Presenter: Mana Inoue

Institute for Marine and Antarctic Studies, University of Tasmania
Antarctic Climate & Ecosystems Cooperative Research Centre

Authors: Mana Inoue1,2, Mark A.J. Curran2,3, Andrew D. Moy2,3, Tasman D. van Ommen2,3, Ian D Goodwin4, Alexander D. Fraser2, Helen E. Phillips1

1 - Institute for Marine and Antarctic Studies, University of Tasmania, Private Bag 129, Hobart, Tasmania 7001, Australia, Mana.Inoue@utas.edu.au

2 - Antarctic Climate & Ecosystems Cooperative Research Centre, University of Tasmania, Private Bag 80, Hobart, Tasmania, 7001, Australia

3 - Australian Antarctic Division, Channel Highway, Kingston, Tasmania 7050, Australia

4 - Climate Futures and Department of Environment and Geography, Macquarie University, New South Weals, 2109, Australia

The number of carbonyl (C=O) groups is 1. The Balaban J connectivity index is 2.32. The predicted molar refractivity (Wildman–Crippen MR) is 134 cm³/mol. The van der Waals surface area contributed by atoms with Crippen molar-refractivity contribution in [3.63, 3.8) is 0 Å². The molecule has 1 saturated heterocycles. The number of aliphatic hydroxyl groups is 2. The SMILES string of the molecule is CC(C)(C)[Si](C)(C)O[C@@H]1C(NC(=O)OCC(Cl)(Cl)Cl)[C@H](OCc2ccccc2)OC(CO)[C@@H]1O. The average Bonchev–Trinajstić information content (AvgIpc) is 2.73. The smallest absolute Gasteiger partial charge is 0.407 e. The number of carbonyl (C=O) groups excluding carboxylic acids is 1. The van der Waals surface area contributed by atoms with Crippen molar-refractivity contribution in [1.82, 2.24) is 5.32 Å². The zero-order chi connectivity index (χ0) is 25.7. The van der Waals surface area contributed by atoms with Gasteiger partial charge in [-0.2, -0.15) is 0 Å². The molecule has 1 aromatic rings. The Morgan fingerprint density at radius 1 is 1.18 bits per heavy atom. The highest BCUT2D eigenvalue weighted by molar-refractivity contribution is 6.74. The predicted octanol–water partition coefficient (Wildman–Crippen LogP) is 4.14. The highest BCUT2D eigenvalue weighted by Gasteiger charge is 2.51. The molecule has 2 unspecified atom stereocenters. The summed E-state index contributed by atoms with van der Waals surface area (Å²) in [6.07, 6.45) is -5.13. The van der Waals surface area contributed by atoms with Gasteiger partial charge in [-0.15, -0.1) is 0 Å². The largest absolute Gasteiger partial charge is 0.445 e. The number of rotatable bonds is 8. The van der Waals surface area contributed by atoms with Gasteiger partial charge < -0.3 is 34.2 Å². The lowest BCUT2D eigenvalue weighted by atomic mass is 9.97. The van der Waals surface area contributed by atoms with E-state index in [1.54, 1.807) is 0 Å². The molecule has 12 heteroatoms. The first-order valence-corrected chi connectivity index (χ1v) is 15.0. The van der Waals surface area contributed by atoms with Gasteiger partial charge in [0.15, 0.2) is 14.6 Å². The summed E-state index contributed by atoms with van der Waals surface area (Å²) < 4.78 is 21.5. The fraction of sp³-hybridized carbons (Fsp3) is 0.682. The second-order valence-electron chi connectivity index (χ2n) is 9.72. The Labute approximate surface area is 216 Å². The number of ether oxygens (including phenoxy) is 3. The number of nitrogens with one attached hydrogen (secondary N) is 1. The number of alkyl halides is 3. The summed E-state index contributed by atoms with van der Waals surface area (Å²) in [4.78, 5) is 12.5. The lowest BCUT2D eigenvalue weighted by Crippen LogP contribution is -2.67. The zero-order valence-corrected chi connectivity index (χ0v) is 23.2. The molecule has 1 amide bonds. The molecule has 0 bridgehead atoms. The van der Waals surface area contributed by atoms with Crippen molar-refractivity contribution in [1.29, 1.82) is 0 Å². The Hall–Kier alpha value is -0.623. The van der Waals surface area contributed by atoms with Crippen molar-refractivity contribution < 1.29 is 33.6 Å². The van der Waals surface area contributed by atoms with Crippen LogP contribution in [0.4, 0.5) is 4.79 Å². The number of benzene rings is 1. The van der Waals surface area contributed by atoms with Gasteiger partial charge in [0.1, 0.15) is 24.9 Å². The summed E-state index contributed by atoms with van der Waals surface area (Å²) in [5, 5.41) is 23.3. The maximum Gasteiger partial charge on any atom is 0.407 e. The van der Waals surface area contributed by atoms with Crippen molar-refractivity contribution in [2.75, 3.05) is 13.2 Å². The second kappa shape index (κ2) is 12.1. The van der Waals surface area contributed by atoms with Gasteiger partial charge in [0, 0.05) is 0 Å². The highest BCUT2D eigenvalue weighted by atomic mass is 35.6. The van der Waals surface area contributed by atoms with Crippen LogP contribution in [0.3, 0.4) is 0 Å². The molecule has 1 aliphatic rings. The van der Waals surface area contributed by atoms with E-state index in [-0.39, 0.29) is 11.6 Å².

Abstract

High resolution climate records from ice cores can be used to calibrate instrumental data and to interpret past climate. The ice core from the high accumulation site at the summit of Mill Island, East Antarctica (100°40’ E, 65°30’ S) shows potential for retrieval of monthly climate records. The monthly dating can be improved using NWP-derived monthly snowfall totals. Rather than assuming constant snow fall throughout each year. After the hydrogen peroxide (HOOH) mid-summer peak and stable isotope signals were used to annually date the Mill Island ice core, NWP-derived monthly snowfall totals were used to date the core on a monthly basis(i.e., instead of equally dividing annual data into 12, we calculate the proportion of monthly snow fall in each year).